Pododermatitis

pododermatitisPododermatitis means inflammation of the skin on the feet. It can occur for a number of reasons including bacterial or fungal infection, inhalant allergies (atopy), immune-mediated disease such as pemphigus foliaceus, or environmental factors (wet or soiled quarters). It manifests as red, ulcerated, crusty lesions between swollen, edematous (accumulation of water in tissues) pads of the feet. The condition tends to be very itchy, and hair loss and licking is common. Any dog may be affected, but males of short-coated breeds are more commonly represented. Hormonal disorders like hypothyroidism and hyperadrenocorticism (Cushing’s Disease) can lead to secondary infections of the feet. Occasionally, refractory pododermatitis (doesn’t respond to treatment) may actually be a tumor on the foot causing chronic inflammation.

Pododermatitis is first classified by its underlying cause. Skin scrapings, impression smears, and skin biopsies can all help to discern the cause of the disorder. There is almost always secondary bacterial or fungal infection by the time the problem is discovered. Cultures are useful to determine what antifungal or antimicrobial agents will be most effective at reducing populations of fungus and bacteria. The patient’s history, and whether all of the feet are affected, can shed light on an allergic or hormonal disorder. Blood tests are performed to check thyroid and cortisol hormone levels. Demodectic mange is a common contributor which will require a specific course of treatment. Environmental factors such as wet and soiled boarding quarters must also be resolved.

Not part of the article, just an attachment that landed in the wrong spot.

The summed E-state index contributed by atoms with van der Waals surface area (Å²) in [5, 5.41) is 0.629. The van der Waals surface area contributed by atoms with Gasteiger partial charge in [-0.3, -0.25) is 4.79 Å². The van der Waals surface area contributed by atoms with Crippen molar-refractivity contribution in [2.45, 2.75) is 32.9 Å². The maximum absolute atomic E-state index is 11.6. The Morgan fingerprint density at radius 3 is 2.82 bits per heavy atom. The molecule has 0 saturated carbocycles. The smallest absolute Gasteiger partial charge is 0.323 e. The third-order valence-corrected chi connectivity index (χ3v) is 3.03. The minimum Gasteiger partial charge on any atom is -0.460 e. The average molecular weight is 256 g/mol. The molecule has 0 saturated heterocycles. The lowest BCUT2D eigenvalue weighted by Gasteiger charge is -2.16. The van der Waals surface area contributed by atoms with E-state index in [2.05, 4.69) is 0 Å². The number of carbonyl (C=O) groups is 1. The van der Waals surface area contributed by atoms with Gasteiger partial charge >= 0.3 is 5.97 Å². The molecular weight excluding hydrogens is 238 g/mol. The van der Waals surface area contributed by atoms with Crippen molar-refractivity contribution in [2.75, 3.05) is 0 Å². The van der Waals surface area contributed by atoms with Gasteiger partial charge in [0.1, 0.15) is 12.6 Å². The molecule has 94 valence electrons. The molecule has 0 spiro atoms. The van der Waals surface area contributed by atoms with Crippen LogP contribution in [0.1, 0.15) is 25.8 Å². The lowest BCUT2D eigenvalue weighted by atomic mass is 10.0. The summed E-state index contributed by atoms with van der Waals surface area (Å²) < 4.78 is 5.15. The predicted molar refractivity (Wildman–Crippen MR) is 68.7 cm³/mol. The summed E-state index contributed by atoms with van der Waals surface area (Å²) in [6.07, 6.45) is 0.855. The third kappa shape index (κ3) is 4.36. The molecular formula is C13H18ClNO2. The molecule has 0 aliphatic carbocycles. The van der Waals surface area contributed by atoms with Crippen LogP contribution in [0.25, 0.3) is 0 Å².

If an underlying cause is discovered, the primary disease process must be treated in order to see improvement with the feet. Otherwise treatment may be symptomatic. Self-trauma plays a significant role in delaying healing and contributing to secondary bacterial infection. An Elizabethan collar may be required to prevent the dog from licking and chewing at the feet.
Specific treatments for infection may include systemic antibiotics and antifungal drugs. Topical antimicrobial agents may be applied, and corticosteroids may be prescribed to reduce an allergic or auto-immune reaction.

Overall, the prognosis for pododermatitis depends upon the origin of the inflammatory process. Underlying hormonal, immune-mediated, and tumor related causes carry more guarded prognoses. The goal of treatment is to provide relief from symptoms and improve the health of the affected tissue.